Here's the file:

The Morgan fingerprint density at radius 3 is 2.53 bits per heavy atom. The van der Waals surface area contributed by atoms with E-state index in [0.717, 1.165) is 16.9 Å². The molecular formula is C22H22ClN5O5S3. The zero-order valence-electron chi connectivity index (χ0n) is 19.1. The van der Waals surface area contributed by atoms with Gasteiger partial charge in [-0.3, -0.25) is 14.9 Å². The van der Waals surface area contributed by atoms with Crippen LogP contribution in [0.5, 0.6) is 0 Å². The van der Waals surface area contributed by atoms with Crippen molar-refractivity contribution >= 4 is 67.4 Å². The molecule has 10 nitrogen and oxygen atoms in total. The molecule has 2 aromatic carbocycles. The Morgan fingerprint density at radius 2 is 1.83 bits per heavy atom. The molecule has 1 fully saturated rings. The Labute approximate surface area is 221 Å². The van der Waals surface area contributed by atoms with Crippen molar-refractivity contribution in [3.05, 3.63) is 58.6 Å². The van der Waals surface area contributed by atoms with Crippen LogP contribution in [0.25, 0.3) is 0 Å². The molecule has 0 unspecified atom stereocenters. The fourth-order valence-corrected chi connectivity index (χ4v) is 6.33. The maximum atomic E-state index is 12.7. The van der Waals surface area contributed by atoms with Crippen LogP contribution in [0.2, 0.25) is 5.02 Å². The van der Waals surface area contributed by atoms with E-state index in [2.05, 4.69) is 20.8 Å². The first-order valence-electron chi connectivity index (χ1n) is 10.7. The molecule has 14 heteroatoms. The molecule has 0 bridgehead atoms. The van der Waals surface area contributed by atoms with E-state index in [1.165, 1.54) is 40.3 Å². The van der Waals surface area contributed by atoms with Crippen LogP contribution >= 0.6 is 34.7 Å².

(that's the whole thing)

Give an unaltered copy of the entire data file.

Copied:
The Morgan fingerprint density at radius 3 is 2.53 bits per heavy atom. The van der Waals surface area contributed by atoms with E-state index in [0.717, 1.165) is 16.9 Å². The molecular formula is C22H22ClN5O5S3. The zero-order valence-electron chi connectivity index (χ0n) is 19.1. The van der Waals surface area contributed by atoms with Gasteiger partial charge in [-0.3, -0.25) is 14.9 Å². The van der Waals surface area contributed by atoms with Crippen LogP contribution in [0.5, 0.6) is 0 Å². The van der Waals surface area contributed by atoms with Crippen molar-refractivity contribution >= 4 is 67.4 Å². The molecule has 10 nitrogen and oxygen atoms in total. The molecule has 2 aromatic carbocycles. The Morgan fingerprint density at radius 2 is 1.83 bits per heavy atom. The molecule has 1 fully saturated rings. The Labute approximate surface area is 221 Å². The van der Waals surface area contributed by atoms with Crippen molar-refractivity contribution in [3.05, 3.63) is 58.6 Å². The van der Waals surface area contributed by atoms with Crippen LogP contribution in [0.25, 0.3) is 0 Å². The molecule has 0 unspecified atom stereocenters. The fourth-order valence-corrected chi connectivity index (χ4v) is 6.33. The maximum atomic E-state index is 12.7. The van der Waals surface area contributed by atoms with Crippen LogP contribution in [0.2, 0.25) is 5.02 Å². The van der Waals surface area contributed by atoms with E-state index in [2.05, 4.69) is 20.8 Å². The first-order valence-electron chi connectivity index (χ1n) is 10.7. The molecule has 14 heteroatoms. The molecule has 0 bridgehead atoms. The van der Waals surface area contributed by atoms with E-state index in [1.165, 1.54) is 40.3 Å². The van der Waals surface area contributed by atoms with Crippen LogP contribution >= 0.6 is 34.7 Å².